Facebook has about 1.39 billion monthly active users, more than 1.5 million of whom are from Alabama. The social network may seem like a vast, crowded place, but even though more than 34% of the state has a Facebook profile, what you post can and will more than likely be heard, especially if your posts could be construed as offensive, and if you’re in the public eye — as two Alabama policemen recently found out.
On June 19, two police lieutenants in Anniston, Alabama were forced to leave their positions. Two days earlier, the Southern Poverty Law Center revealed in a blog post that the two officers were part of the League of the South, a racist, “Southern independence” organization. Officials announced in a press conference that Wayne Brown would retire, while Josh Doggrell was fired.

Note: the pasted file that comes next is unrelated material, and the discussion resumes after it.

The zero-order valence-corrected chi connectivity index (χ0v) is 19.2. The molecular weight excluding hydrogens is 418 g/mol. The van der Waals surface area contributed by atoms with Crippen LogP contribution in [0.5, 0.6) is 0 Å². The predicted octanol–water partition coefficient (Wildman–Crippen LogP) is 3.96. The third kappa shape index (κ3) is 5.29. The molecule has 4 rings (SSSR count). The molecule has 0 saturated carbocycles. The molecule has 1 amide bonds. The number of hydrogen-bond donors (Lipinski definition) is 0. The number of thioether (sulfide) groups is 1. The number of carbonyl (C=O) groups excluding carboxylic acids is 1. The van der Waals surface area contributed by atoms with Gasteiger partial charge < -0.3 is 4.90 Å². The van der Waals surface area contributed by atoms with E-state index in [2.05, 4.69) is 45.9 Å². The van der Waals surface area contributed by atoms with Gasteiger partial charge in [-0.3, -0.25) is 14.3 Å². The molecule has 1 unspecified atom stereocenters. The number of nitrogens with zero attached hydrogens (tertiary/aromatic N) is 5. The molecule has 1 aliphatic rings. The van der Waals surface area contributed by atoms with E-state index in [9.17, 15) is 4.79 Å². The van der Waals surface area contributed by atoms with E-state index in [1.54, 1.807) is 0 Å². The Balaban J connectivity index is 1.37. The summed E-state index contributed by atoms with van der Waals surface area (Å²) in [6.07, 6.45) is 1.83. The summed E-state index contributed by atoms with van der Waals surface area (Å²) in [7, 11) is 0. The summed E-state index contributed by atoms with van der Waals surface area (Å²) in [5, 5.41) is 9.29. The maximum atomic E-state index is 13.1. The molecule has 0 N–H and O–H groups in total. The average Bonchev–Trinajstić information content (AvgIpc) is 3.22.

The SPLC’s blog, “Hatewatch,” posted a video of Doggrell speaking at a 2013 conference for the group, in which he drops Brown’s name, talks about his ardor for the group, and also about kinism, which is a racist ideology calling for a social order based upon race, religion, and gender.
When the SPLC told city officials of Doggrell’s affiliation with the League, it was treated with apparent shrugs. According to Doggrell, his bosses knew of his involvement, and had even hinted that they harbored sympathies. The New York Daily News also reported that Doggrell and Police Chief Shane Denman appeared to be friends on Facebook, which meant that it wouldn’t have been hard for him to have noticed all of the Confederate flags, League symbols, and homophobic rants on his page.
Doggrell, who had been with the police department for nine years, said he’d choose the League over his career in law enforcement if it came down to it.
Brown, on the other hand, had been with the police department for 21 years. He had only attended two of the League’s meetings, and quit. City Manager Brian Johnson told the Anniston Star that Brown left the League, because “it was too radical for him.”